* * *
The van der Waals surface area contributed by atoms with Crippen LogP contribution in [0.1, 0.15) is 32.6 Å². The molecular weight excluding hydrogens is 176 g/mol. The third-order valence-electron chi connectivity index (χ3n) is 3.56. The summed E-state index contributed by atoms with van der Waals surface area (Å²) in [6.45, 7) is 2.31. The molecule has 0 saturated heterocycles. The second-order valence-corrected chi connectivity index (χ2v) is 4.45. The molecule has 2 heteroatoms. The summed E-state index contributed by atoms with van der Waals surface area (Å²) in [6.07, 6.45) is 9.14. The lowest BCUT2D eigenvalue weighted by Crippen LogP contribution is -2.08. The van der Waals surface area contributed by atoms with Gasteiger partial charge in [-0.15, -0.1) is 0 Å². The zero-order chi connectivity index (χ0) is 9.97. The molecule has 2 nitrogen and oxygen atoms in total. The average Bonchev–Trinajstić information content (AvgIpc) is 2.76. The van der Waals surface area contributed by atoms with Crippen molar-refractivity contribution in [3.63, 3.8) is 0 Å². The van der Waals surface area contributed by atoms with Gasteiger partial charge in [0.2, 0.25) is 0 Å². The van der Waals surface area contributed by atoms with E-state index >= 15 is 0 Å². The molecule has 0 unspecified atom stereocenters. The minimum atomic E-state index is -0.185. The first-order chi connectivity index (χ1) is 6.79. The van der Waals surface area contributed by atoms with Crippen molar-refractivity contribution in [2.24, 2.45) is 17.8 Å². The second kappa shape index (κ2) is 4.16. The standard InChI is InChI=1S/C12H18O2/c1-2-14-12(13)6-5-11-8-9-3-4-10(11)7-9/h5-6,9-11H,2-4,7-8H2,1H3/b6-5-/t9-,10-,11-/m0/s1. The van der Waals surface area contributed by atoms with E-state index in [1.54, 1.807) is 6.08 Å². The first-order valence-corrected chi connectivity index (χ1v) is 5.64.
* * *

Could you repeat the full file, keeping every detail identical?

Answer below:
The van der Waals surface area contributed by atoms with Crippen LogP contribution in [0.1, 0.15) is 32.6 Å². The molecular weight excluding hydrogens is 176 g/mol. The third-order valence-electron chi connectivity index (χ3n) is 3.56. The summed E-state index contributed by atoms with van der Waals surface area (Å²) in [6.45, 7) is 2.31. The molecule has 0 saturated heterocycles. The second-order valence-corrected chi connectivity index (χ2v) is 4.45. The molecule has 2 heteroatoms. The summed E-state index contributed by atoms with van der Waals surface area (Å²) in [6.07, 6.45) is 9.14. The lowest BCUT2D eigenvalue weighted by Crippen LogP contribution is -2.08. The van der Waals surface area contributed by atoms with Gasteiger partial charge in [-0.15, -0.1) is 0 Å². The zero-order chi connectivity index (χ0) is 9.97. The molecule has 2 nitrogen and oxygen atoms in total. The average Bonchev–Trinajstić information content (AvgIpc) is 2.76. The van der Waals surface area contributed by atoms with Crippen molar-refractivity contribution in [3.63, 3.8) is 0 Å². The van der Waals surface area contributed by atoms with Gasteiger partial charge in [0.2, 0.25) is 0 Å². The van der Waals surface area contributed by atoms with E-state index >= 15 is 0 Å². The molecule has 0 unspecified atom stereocenters. The minimum atomic E-state index is -0.185. The first-order chi connectivity index (χ1) is 6.79. The van der Waals surface area contributed by atoms with Crippen molar-refractivity contribution in [2.24, 2.45) is 17.8 Å². The second kappa shape index (κ2) is 4.16. The standard InChI is InChI=1S/C12H18O2/c1-2-14-12(13)6-5-11-8-9-3-4-10(11)7-9/h5-6,9-11H,2-4,7-8H2,1H3/b6-5-/t9-,10-,11-/m0/s1. The van der Waals surface area contributed by atoms with E-state index in [1.54, 1.807) is 6.08 Å². The first-order valence-corrected chi connectivity index (χ1v) is 5.64.